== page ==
Although I’ve soured on him in recent years, for the first decade and more of Paul Krugman’s tenure at the New York Times I regarded him as about the only national columnist worth reading. Certainly many others felt the same way, and Krugman regularly ranked among the most influential liberal voices in the country, gaining that position by his uniquely strong stance against the Iraq War plans of President George W. Bush, while his prestige was capped by winning 2007 Nobel Prize in Economics.
But few probably remember that just a couple of years into his column there was a concerted effort to pressure the Times into firing him, a campaign spearheaded by blogger Andrew Sullivan, then an ardent Bush supporter. Given the steady drum-beat of harsh accusations and the climate of that period, I had feared that it would succeed. Now suppose that he had been purged from all media access in 2002, and also that Bush’s Iraq adventure had turned out to be a considerable success, rather than the utter disaster it actually became. A couple of decades hence, would anyone remember Krugman, except in some minor historical footnote recounting the misguided naysayers whom our heroic President “W” had fortunately overcome?
Perhaps by 2040 any mention of Krugman’s name would either draw a blank stare or evoke a vague sense that he had been some sort of disreputable radical activist, perhaps with pro-Islamicist leanings and even suspected by some of having had a hand in the 9/11 attacks. History has traditionally been written by the political winners, and this was especially true in the days before the growth of the Internet weakened the total monopoly of our establishment media.
These were some of the thoughts that gradually crossed my mind during the middle part of the 2000s as I discovered some remarkable anomalies while creating my content-archiving website, a system intended to provide convenient access to millions of articles from America’s most influential publications of the last 150 years. Since I had never really studied American history, my views were generally quite conventional ones, formed from a mixture of the History 101 classes I had taken and what I had casually absorbed over the years from all the newspapers and magazines that I read.
Many of the most frequent names I encountered in America’s prestigious and respectable periodicals of the past were reasonably well known to me, but others were not. It was a strange feeling to see the overwhelming presence of writers who were either completely obscure or else whom I had always regarded as denizens of the disreputable radical fringe, distributing their angry mimeographed tracts on street corners, rather than respected figures regularly gracing the pages of The New Republic, Foreign Affairs, and The Nation. My comprehension of the past was obviously mistaken.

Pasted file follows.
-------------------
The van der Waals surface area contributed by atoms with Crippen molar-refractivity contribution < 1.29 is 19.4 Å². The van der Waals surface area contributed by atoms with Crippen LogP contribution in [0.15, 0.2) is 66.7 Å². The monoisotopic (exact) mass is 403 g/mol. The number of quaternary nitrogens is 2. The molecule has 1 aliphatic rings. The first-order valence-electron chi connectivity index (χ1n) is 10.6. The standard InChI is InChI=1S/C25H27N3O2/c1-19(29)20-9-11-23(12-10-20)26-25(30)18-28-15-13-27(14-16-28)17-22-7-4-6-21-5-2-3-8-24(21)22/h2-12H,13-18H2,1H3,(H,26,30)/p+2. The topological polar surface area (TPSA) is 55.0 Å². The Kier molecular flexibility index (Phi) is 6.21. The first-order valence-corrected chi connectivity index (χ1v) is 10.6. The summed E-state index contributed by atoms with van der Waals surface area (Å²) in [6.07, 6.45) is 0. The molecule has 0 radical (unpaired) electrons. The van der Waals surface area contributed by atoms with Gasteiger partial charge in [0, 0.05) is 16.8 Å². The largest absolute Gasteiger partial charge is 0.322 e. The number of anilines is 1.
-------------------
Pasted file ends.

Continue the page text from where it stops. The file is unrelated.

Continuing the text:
Take the case of John T. Flynn, probably unknown today to all but one American in a hundred, if even that. Given my much broader ideological explorations, I had sometimes seen him hailed as an important figure in the Old Right, a founder of the America First Committee, and someone friendly to both Sen. Joseph McCarthy and the John Birch Society, though falsely smeared by his opponents as a proto-fascist or Nazi-sympathizer. This sort of description seemed to form a consistent if somewhat disputed picture in my mind.
So imagine my surprise at discovering that throughout the 1930s he had been one of the single most influential liberal voices in American society, a writer on economics and politics whose status may have roughly approximated that of Paul Krugman, though with a strong muck-raking tinge. His weekly column in The New Republic allowed him to serve as a lodestar for America’s progressive elites, while his regular appearances in Colliers, an illustrated mass circulation weekly reaching many millions of Americans, provided him a platform comparable to that of an major television personality in the later heyday of network TV.
To some extent, Flynn’s prominence may be objectively quantified. A few years ago, I happened to mention his name to a well-read and committed liberal born in the 1930s, and she unsurprisingly drew a complete blank, but wondered if he might have been a little like Walter Lippmann, the very famous columnist of that era. When I checked, I saw that across the hundreds of periodicals in my archiving system, there were just 23 articles by Lippmann from the 1930s but fully 489 by Flynn.